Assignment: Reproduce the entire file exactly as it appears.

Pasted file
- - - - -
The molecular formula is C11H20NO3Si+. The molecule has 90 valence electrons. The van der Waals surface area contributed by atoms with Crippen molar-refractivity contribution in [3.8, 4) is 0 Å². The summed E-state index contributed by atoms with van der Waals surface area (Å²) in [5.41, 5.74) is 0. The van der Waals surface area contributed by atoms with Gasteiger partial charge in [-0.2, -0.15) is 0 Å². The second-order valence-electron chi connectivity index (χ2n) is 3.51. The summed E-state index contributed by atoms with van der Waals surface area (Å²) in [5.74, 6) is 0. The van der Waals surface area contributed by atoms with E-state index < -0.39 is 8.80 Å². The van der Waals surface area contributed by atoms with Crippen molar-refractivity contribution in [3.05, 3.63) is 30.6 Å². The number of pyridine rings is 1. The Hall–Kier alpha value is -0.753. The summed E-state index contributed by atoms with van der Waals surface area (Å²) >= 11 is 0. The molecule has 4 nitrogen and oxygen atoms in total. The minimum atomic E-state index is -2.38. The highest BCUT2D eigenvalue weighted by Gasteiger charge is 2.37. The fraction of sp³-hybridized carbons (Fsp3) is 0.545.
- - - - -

The molecular formula is C11H20NO3Si+. The molecule has 90 valence electrons. The van der Waals surface area contributed by atoms with Crippen molar-refractivity contribution in [3.8, 4) is 0 Å². The summed E-state index contributed by atoms with van der Waals surface area (Å²) in [5.41, 5.74) is 0. The van der Waals surface area contributed by atoms with Gasteiger partial charge in [-0.2, -0.15) is 0 Å². The second-order valence-electron chi connectivity index (χ2n) is 3.51. The summed E-state index contributed by atoms with van der Waals surface area (Å²) in [5.74, 6) is 0. The van der Waals surface area contributed by atoms with E-state index < -0.39 is 8.80 Å². The van der Waals surface area contributed by atoms with Crippen molar-refractivity contribution in [3.05, 3.63) is 30.6 Å². The number of pyridine rings is 1. The Hall–Kier alpha value is -0.753. The summed E-state index contributed by atoms with van der Waals surface area (Å²) >= 11 is 0. The molecule has 4 nitrogen and oxygen atoms in total. The minimum atomic E-state index is -2.38. The highest BCUT2D eigenvalue weighted by Gasteiger charge is 2.37. The fraction of sp³-hybridized carbons (Fsp3) is 0.545.